(Spoiler alert: The Rings of Power endorses this theory. It depicts a character who’s one of these original corrupted elves.)
However, this created yet another problem. In Tolkien’s cosmology, elves are immortal, and their souls are bound to the world. If they’re killed, their spirits travel to the halls of the Valar, where they can reincarnate into new bodies and even return to Middle-earth under some circumstances.
If orcs are corrupted elves, shouldn’t the same be true of them? Shouldn’t it be possible to redeem them? However, that’s never brought up as a possibility in any of Tolkien’s works. We never hear about an orc dying and then coming back to life as an elf (“Man, I’m glad that’s over!”), nor do any of the characters hint that this is possible.
In any case, Tolkien didn’t care for this explanation either. Although the passage quoted above was ultimately published in The Silmarillion, he jotted a marginal note next to it in the manuscript: “Alter this. Orcs are not Elvish.”
Tolkien’s final (chronological) explanation is that orcs are beasts. They’re animals perverted into humanoid shape, and their speech is no more than mindless mimicry. Under this explanation, one would assume they have no immortal souls.
However, this is even less plausible than the other explanations. From the glimpses of their society that we get in Lord of the Rings, the orcs are cruel and violent, but they’re sentient beings with free will. Their speech is intelligent and conveys information about their beliefs and desires. They’re not just echoing sounds they’ve heard. In one passage from The Two Towers, we even hear orcs long for a life of peace, without constant war.
Tolkien’s theology inherits the problems of Christianity
This problem doesn’t just affect the orcs, but Tolkien’s other evil races, like trolls, dragons and giant spiders (about whose origins he says even less). For all the effort he put into imagining the history of Middle-earth, their presence is simply taken as a given.
Another passage from The Silmarillion, about the creation of the world and Melkor’s attempts to twist it to his own design, is his most direct attempt at explaining the existence of evil:
Then Iluvatar spoke, and he said: “Mighty are the Ainur, and mightiest among them is Melkor; but that he may know, and all the Ainur, that I am Iluvatar, those things that ye have sung, I will show them forth, that ye may see what ye have done. And thou, Melkor, shalt see that no theme may be played that hath not its uttermost source in me, nor can any alter the music in my despite. For he that attempteth this shall prove but mine instrument in the devising of things more wonderful, which he himself hath not imagined.”The Silmarillion, “Ainulindalë”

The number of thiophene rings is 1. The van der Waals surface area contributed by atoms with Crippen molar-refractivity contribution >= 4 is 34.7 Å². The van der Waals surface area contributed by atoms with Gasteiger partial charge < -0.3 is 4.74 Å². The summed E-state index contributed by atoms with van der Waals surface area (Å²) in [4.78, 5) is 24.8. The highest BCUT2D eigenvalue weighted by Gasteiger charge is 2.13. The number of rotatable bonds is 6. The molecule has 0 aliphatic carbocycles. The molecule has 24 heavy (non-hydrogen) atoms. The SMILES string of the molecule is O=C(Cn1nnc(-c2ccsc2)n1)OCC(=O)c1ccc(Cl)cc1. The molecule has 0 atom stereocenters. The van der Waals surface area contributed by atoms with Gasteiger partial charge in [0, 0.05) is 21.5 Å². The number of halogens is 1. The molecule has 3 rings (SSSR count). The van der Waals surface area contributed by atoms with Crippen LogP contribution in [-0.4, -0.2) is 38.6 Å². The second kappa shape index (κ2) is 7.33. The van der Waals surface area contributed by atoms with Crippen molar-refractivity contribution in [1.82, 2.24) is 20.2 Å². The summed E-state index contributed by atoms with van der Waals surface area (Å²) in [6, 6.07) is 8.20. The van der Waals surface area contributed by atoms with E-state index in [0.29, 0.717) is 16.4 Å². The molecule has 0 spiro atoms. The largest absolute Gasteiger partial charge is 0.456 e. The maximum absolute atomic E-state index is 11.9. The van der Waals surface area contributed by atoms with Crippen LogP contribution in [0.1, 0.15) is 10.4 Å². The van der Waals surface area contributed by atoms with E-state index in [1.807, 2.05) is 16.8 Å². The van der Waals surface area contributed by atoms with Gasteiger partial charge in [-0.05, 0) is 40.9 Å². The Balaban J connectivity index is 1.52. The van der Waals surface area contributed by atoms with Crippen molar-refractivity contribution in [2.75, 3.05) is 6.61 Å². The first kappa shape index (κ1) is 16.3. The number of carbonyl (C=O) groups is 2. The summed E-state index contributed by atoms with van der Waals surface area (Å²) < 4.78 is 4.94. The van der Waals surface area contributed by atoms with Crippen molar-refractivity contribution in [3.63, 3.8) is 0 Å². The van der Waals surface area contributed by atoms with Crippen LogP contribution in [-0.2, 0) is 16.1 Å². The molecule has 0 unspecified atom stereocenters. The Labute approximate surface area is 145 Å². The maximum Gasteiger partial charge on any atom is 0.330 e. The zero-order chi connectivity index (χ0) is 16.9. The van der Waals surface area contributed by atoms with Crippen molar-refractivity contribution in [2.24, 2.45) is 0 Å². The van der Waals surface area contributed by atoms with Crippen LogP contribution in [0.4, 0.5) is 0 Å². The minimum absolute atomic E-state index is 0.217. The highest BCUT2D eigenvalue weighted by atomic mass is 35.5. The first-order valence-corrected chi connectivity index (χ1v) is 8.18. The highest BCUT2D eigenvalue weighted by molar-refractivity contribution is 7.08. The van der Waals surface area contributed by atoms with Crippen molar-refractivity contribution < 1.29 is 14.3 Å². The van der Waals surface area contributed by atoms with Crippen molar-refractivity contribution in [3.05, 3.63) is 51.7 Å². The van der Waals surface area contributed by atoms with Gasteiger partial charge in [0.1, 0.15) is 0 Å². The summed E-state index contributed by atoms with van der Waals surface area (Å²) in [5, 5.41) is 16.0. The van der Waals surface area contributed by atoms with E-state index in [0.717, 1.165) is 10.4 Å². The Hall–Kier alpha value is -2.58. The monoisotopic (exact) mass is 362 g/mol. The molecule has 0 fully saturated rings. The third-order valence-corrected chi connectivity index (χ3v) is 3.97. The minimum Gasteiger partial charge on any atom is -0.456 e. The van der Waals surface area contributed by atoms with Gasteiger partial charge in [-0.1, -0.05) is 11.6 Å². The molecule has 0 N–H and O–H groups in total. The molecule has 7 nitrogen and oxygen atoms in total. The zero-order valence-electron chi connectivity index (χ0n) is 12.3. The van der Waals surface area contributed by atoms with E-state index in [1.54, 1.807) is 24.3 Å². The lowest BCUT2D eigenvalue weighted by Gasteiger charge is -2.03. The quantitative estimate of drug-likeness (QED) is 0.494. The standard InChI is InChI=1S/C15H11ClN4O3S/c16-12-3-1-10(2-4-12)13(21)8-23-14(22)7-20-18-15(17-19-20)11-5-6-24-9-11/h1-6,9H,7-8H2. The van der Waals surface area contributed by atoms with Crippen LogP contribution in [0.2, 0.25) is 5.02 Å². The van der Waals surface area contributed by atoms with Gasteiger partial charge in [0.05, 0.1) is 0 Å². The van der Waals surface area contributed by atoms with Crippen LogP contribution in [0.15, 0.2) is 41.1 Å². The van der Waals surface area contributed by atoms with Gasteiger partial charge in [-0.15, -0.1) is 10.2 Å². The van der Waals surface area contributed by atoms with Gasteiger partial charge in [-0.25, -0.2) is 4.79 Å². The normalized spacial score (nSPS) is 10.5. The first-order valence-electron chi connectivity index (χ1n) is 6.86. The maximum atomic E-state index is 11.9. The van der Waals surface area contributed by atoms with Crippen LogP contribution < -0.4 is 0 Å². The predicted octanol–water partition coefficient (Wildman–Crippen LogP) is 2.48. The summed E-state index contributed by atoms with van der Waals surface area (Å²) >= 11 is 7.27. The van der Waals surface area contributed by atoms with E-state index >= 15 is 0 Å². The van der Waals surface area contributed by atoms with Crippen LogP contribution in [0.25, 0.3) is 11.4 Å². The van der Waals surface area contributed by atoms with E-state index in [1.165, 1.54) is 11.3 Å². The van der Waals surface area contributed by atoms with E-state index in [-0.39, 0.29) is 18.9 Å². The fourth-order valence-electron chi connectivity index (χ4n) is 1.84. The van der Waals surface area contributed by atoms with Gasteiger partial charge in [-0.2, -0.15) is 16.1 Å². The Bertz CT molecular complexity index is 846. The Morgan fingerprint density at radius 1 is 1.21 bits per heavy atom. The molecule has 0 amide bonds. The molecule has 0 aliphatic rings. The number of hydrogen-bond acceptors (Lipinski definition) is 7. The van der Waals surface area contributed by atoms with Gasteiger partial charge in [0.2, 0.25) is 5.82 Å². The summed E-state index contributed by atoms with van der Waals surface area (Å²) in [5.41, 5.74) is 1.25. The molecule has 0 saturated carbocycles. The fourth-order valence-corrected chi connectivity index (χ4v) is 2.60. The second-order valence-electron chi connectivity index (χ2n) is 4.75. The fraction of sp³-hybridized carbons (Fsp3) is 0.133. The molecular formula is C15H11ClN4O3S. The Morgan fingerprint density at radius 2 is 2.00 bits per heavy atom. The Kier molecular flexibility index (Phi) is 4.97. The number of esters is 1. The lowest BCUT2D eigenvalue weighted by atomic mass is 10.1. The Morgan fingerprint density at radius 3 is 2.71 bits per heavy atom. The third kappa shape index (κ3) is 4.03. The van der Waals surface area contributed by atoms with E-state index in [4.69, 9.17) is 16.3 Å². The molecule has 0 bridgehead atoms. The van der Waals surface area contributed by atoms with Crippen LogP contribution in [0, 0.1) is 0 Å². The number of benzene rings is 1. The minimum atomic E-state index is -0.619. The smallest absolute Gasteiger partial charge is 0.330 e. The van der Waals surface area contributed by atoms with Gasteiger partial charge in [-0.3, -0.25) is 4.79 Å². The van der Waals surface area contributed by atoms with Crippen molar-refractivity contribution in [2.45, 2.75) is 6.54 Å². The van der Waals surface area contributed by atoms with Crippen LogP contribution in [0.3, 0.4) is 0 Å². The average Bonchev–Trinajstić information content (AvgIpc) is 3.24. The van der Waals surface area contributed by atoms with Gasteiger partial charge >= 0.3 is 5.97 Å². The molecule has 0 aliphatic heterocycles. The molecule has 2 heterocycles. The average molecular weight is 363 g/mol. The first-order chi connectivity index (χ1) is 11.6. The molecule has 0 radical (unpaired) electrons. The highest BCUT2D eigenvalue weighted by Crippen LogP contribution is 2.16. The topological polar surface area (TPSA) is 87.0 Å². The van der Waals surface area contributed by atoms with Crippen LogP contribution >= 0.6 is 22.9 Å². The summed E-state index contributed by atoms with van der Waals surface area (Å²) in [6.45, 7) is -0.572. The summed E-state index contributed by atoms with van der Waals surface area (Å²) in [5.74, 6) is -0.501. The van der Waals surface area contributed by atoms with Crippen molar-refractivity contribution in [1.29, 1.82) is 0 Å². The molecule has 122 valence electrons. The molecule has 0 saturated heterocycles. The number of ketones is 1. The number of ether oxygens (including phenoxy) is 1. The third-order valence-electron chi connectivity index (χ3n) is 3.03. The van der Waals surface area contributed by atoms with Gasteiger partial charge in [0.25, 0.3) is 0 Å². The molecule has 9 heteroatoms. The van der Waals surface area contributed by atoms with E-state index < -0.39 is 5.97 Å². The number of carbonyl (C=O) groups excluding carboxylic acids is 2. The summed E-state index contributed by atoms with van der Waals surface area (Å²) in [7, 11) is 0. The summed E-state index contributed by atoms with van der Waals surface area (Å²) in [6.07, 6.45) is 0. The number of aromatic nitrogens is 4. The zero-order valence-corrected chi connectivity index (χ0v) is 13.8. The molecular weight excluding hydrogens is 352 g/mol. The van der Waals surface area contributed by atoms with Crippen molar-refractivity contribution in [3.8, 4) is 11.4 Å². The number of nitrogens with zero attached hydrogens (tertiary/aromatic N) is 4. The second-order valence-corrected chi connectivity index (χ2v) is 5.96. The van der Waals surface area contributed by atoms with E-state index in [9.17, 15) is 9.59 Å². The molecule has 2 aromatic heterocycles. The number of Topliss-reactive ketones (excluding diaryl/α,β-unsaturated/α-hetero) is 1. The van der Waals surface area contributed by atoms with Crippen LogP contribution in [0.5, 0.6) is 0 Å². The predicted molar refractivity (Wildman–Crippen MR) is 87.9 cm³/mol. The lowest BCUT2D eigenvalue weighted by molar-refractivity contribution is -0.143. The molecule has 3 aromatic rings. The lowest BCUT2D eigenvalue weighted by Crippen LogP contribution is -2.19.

In Tolkien’s telling, evil is merely the instrument of a greater good. Specifically, Melkor’s attempts to corrupt the world only give rise to more beauty and goodness.
However, this poetic metaphor downplays the reality that Melkor’s interference resulted in the destruction of lives and the torture and enslavement of countless sentient beings. Is the world better with war, bloodshed, torture and slavery than it would be without those things?
In the passage quoted earlier, Tolkien wrote that the corruption of the elves into orcs was “hateful” to Eru. He contradicts himself here by saying that, actually, it was just a way of making Middle-earth even more wonderful. Which is it? Is the existence of evil something that the creator intended, or a flaw in his original design—and if the latter, why didn’t the creator prevent that flaw from arising in the first place?
This goes to show that Tolkien’s mythology inherits the same philosophical problems as the Christianity it was derived from. Of course, we can still enjoy his world for its epic scale, its sense of adventure, and the imagination that went into constructing it. But like any theology, real or fictional, that’s overseen by an all-good and all-powerful deity, it has no good explanation for why evil exists.